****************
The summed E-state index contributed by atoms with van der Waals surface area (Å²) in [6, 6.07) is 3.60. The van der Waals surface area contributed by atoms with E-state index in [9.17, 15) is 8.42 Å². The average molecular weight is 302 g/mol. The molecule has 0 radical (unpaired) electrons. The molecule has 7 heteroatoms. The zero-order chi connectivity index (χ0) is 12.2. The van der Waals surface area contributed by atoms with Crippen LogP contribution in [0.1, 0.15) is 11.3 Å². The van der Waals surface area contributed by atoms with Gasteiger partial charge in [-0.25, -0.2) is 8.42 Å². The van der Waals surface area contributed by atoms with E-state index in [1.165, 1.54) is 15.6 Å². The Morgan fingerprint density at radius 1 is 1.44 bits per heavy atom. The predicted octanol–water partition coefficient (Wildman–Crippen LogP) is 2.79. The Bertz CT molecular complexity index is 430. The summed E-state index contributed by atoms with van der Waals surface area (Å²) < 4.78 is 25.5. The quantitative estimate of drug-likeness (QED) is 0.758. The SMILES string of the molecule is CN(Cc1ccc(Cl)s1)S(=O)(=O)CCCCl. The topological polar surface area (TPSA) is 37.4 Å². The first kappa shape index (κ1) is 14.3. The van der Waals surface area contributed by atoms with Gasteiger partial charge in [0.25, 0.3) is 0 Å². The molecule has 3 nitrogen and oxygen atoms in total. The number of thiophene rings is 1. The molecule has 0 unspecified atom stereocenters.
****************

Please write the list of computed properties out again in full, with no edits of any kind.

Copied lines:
The summed E-state index contributed by atoms with van der Waals surface area (Å²) in [6, 6.07) is 3.60. The van der Waals surface area contributed by atoms with E-state index in [9.17, 15) is 8.42 Å². The average molecular weight is 302 g/mol. The molecule has 0 radical (unpaired) electrons. The molecule has 7 heteroatoms. The zero-order chi connectivity index (χ0) is 12.2. The van der Waals surface area contributed by atoms with Crippen LogP contribution in [0.1, 0.15) is 11.3 Å². The van der Waals surface area contributed by atoms with Gasteiger partial charge in [-0.25, -0.2) is 8.42 Å². The van der Waals surface area contributed by atoms with E-state index in [1.165, 1.54) is 15.6 Å². The Morgan fingerprint density at radius 1 is 1.44 bits per heavy atom. The predicted octanol–water partition coefficient (Wildman–Crippen LogP) is 2.79. The Bertz CT molecular complexity index is 430. The summed E-state index contributed by atoms with van der Waals surface area (Å²) < 4.78 is 25.5. The quantitative estimate of drug-likeness (QED) is 0.758. The SMILES string of the molecule is CN(Cc1ccc(Cl)s1)S(=O)(=O)CCCCl. The topological polar surface area (TPSA) is 37.4 Å². The first kappa shape index (κ1) is 14.3. The van der Waals surface area contributed by atoms with Gasteiger partial charge in [0.25, 0.3) is 0 Å². The molecule has 3 nitrogen and oxygen atoms in total. The number of thiophene rings is 1. The molecule has 0 unspecified atom stereocenters.